To execute this stored procedure using conventional programming techniques we would have to complete the following steps:

  1. Create a SqlConnection object
  2. Create a SqlCommand object for the procedure
  3. Add a SqlParameter object for the @CustomerID parameter
  4. Add a SqlParameter object for the @FirstName parameter
  5. Add a SqlParameter object for the @LastName parameter
  6. Add a SqlParameter object for the @OrderCount parameter
  7. Execute the SqlCommand object

The code for this implementation would look similar to Listing C:

Listing C


privatevoid ManualSaveCustomer(Customer customer)
SqlConnection connection = newSqlConnection(connectionString);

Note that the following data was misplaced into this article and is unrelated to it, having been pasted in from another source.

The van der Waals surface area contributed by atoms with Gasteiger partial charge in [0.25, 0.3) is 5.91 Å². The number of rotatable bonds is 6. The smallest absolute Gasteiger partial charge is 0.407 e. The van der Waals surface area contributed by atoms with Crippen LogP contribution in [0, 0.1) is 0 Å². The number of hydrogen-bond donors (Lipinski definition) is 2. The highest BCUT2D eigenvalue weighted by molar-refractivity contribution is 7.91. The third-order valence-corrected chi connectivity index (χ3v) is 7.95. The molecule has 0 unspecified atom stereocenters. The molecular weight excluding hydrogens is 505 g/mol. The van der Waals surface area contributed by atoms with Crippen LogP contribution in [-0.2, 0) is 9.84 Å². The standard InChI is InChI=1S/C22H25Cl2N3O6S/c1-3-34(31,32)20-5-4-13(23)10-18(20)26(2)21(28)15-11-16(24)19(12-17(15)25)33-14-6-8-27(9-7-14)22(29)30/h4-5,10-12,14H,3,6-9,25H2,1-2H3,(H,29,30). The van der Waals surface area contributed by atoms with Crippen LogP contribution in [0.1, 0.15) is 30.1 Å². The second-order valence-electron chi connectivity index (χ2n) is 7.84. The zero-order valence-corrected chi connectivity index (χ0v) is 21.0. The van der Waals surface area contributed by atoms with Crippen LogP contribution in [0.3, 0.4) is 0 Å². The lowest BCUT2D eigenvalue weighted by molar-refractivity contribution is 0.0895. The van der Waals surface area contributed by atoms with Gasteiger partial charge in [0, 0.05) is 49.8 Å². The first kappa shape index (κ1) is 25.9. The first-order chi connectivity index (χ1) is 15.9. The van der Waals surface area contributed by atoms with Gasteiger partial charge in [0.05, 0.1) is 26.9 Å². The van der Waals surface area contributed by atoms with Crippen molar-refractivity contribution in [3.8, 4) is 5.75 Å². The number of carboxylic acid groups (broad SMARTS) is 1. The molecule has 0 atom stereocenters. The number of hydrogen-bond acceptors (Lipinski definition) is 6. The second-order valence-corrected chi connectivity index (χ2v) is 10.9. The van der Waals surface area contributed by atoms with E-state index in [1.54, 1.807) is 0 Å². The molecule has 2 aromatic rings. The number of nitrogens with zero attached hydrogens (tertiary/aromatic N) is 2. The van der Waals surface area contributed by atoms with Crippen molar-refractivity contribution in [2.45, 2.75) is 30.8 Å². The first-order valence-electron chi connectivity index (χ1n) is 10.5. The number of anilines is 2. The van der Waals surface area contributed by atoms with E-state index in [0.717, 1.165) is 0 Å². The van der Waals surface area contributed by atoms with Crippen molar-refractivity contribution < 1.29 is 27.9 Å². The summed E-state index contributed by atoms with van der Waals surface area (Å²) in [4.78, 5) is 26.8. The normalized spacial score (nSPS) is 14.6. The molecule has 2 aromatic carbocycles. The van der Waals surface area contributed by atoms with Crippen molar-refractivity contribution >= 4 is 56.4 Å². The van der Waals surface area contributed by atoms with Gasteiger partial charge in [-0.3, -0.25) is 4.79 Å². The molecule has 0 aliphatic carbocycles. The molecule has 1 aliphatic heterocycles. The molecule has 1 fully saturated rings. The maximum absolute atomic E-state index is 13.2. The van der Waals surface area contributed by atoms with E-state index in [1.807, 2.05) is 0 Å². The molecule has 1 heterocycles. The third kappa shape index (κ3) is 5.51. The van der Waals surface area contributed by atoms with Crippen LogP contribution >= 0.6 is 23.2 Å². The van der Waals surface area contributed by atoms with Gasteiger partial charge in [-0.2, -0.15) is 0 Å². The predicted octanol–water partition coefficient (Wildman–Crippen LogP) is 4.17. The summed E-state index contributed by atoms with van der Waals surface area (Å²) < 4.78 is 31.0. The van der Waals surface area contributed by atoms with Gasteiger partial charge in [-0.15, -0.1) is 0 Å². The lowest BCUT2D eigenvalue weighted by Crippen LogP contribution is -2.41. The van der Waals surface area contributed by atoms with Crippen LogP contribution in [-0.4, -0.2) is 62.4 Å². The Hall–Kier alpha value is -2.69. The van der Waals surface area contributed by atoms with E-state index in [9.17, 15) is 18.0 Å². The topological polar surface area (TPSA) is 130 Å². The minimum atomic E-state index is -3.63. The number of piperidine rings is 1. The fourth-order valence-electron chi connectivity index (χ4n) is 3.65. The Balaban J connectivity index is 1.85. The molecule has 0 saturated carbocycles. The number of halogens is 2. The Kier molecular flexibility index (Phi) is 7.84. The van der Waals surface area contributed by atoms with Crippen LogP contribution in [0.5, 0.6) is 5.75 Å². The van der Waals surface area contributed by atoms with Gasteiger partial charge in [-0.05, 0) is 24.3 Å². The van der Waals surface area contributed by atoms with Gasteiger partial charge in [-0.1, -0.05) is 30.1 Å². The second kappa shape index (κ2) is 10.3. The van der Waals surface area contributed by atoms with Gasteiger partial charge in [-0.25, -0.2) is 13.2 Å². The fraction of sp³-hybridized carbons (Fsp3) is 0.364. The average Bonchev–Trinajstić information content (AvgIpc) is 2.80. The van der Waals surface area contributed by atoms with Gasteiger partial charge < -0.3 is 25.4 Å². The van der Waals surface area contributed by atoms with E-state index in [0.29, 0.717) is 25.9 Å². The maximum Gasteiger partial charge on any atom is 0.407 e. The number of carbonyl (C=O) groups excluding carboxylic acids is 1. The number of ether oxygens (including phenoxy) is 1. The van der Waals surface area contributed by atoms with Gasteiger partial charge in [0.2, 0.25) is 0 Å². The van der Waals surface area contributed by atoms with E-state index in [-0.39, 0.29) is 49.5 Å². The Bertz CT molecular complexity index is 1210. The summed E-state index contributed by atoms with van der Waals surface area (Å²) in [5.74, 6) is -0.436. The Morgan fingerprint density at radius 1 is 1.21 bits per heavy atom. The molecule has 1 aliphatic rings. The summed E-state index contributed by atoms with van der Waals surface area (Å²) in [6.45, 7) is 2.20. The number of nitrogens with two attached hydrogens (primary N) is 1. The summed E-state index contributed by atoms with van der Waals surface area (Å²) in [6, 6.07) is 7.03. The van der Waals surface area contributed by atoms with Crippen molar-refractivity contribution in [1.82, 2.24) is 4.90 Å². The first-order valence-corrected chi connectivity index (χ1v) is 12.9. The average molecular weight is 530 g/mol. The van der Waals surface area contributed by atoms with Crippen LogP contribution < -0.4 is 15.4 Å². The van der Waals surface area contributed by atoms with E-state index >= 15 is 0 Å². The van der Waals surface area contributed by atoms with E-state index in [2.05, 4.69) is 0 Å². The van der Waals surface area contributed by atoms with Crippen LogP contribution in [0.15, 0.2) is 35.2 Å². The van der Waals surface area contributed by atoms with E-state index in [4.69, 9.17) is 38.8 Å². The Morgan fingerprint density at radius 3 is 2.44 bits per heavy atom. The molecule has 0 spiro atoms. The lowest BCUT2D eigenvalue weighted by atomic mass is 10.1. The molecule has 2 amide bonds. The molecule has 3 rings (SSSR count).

SqlCommand command = newSqlCommand("prSaveCustomer", connection);
     command.CommandType = CommandType.StoredProcedure;
     command.Parameters.Add(newSqlParameter("CustomerID", customer.CustomerID));
     command.Parameters.Add(newSqlParameter("FirstName", customer.FirstName));
     command.Parameters.Add(newSqlParameter("LastName", customer.LastName));
     command.Parameters.Add(newSqlParameter("OrderCount", customer.OrderCount));



This is obviously a time consuming task that leaves room for improvement. To make this task easier we are going to implement a custom reflection routine that uses the output of the GetSpParameterSet method of the Data Access Block. Listing D illustrates how to save a Customer object using the reflection solution:

Listing D


publicvoid SaveCustomer(Customer customer)